Remarkable Mice

Xanatic*

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We had a mouse trap for catching the mouse. The mouse managed to get into the trap, take the bait and then return later and put a nut in it's place instead. All without getting caught.
 

Mythopoeika

I am a meat popsicle
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We had a mouse trap for catching the mouse. The mouse managed to get into the trap, take the bait and then return later and put a nut in it's place instead. All without getting caught.
Your mouse is taking the piss. It's intelligent!
 

JamesWhitehead

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I have to admit that vermin and insects bring out my inner-Dalek. Taking them out into the country to breed reinforcements would cost petrol-money!

I note that mainstream shops are encouraging us to poison the buggers - a method which risks putrifying corpses under your floorboards. Olde-Tyme traps are available at the poundies - often three or four for a pound.

Presumably they are assembled by blind children in sweat-shops, so I am extra-cautious in setting the things, wondering if tensioning the spring might be the last thing I see before my own eye receives the full force of the failed mechanism!

I know, a cat would save all this mither, while creating a whole lot more! :cat:
 

ramonmercado

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Should get them to watch Of Mice And Men.

The eerie opening shot of the slow drive of a bomb-carrying car in Orson Welles’ 1958 Touch of Evil prompts strong reactions in film watchers.

Now reactions in the brains of an unusual audience — mice — offer a major twist in our understanding of how brain cells parse visual scenes.
Scientists used to think that each of the many cells in the brain’s visual system primarily handles a single job, such as responding to a black and white contrast. But a study published December 16 in Nature Neuroscience does away with that simplicity.

Researchers including Saskia de Vries, a neuroscientist at the Allen Institute for Brain Science in Seattle, used a powerful microscope to study 59,610 brain cells in the visual systems of live mice, through openings in their skulls. The researchers then watched whether these cells responded to (or ignored) a lineup of visual input, including clips from Touch of Evil and simpler images, such as drifting black stripes and a still picture of a butterfly.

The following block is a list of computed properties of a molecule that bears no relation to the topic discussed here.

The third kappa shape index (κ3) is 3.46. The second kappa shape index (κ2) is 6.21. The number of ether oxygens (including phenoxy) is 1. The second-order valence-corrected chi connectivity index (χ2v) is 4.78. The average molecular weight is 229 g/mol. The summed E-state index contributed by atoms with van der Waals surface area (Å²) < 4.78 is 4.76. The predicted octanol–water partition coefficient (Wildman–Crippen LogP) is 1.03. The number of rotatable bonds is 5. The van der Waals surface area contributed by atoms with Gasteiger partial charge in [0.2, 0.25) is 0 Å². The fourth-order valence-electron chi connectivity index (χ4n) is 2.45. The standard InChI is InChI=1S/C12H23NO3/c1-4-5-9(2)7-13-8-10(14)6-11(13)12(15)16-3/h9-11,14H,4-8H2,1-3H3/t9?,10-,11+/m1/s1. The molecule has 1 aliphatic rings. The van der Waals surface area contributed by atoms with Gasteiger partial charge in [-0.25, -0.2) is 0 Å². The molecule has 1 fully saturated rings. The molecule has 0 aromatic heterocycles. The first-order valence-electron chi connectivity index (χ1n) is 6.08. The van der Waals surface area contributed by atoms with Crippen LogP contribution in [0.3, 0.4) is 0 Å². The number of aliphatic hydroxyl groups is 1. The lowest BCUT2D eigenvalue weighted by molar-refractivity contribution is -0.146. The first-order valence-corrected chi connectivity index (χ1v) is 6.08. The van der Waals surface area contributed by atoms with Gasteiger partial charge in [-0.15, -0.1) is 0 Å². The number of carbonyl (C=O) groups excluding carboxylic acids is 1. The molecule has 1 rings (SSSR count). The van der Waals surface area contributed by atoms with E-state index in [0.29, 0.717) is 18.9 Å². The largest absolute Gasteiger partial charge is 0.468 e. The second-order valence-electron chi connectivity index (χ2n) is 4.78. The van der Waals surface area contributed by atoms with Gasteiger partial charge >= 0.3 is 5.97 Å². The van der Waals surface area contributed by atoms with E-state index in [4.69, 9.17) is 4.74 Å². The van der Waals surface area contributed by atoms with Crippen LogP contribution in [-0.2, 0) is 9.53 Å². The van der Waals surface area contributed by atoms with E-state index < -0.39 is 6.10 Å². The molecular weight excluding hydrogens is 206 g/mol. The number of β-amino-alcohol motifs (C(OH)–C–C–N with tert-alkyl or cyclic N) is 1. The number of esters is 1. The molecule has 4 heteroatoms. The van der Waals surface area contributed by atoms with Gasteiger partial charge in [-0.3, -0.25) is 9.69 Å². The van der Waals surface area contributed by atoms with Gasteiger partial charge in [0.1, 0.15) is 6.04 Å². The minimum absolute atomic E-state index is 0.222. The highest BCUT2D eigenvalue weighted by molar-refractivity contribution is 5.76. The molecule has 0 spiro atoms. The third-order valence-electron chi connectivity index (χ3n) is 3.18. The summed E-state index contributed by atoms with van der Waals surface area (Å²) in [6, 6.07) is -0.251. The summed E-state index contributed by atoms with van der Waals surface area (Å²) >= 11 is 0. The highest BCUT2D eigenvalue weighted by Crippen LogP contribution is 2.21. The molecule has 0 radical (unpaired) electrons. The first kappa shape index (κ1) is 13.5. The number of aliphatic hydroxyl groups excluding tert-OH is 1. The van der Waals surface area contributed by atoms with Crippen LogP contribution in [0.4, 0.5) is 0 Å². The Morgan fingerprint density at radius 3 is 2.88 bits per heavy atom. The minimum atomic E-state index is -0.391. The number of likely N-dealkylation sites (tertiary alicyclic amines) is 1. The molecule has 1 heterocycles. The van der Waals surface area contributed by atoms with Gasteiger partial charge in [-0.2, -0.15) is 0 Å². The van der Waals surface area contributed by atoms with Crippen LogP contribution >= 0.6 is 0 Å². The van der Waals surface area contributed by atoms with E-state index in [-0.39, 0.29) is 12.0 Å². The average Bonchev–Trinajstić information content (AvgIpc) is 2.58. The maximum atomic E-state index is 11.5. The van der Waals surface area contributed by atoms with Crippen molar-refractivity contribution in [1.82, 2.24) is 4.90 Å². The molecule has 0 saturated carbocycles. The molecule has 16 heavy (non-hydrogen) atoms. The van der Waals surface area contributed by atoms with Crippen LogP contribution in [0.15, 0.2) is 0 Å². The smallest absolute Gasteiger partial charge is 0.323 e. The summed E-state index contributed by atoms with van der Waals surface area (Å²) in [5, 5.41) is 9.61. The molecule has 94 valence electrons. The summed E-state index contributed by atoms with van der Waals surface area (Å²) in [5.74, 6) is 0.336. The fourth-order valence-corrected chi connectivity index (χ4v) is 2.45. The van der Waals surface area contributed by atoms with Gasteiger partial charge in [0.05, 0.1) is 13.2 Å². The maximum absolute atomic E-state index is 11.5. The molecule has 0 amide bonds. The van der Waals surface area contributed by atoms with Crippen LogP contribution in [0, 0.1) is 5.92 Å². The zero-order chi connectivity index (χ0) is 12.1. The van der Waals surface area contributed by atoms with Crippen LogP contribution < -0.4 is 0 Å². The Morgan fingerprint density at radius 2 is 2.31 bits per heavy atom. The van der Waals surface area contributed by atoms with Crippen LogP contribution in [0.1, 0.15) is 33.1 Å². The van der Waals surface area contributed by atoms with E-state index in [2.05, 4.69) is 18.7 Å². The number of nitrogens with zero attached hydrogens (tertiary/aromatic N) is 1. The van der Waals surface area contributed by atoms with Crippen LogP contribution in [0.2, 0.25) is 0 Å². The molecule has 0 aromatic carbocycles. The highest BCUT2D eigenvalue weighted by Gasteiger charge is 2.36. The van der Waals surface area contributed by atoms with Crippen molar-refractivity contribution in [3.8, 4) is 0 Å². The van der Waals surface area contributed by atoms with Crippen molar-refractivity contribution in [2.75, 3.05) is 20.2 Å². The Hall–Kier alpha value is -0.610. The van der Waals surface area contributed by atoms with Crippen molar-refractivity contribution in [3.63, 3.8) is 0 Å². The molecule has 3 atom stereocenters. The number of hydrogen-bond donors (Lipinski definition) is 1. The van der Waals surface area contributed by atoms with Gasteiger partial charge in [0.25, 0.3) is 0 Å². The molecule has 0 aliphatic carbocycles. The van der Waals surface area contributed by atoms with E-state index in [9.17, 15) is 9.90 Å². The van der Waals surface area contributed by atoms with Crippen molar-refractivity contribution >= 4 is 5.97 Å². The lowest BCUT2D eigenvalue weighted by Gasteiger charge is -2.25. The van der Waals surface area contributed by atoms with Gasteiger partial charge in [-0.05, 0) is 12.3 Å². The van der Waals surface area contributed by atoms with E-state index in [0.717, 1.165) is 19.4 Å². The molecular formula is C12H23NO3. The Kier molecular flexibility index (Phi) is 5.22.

The way that the nerve cells, or neurons, behaved was a surprise. Overall, only about 10 percent of the neurons studied responded as the researchers expected, based on data from earlier studies. “The remaining neurons don’t look like what’s going on in the textbook,” de Vries says.

https://www.sciencenews.org/article/mice-watching-movies-show-surprising-complexity-vision-cells
 

ramonmercado

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Beyond the reach of cats?

A South American mouse is the world’s highest-dwelling mammal
By Jack J. Lee 24 HOURS AGO

A yellow-rumped leaf-eared mouse has shattered the world record as the highest-dwelling mammal yet documented.

The mouse (Phyllotis xanthopygus rupestris) was found 6,739 meters, or 22,110 feet, above sea level on the summit of Volcán Llullaillaco, a dormant volcano on the border of Chile and Argentina. For comparison, Mount Everest is 8,848 meters high (29,029 feet).

The record was previously held by the large-eared pika (Ochotona macrotis), reported at an altitude of 6,130 meters during a 1921 Mount Everest expedition. Birds have been found at even higher altitudes (SN: 2/13/14).

That mammals can live at these heights is astonishing, considering there’s only about 44 percent of the oxygen available at sea level. “It’s very difficult to sustain any kind of physical activity, or mental activity for that matter,” says Jay Storz, an evolutionary biologist at the University of Nebraska–Lincoln. The temperature is also rarely above freezing and can drop as low as –60° Celsius.

https://www.sciencenews.org/article/south-american-mouse-world-highest-dwelling-mammal
 
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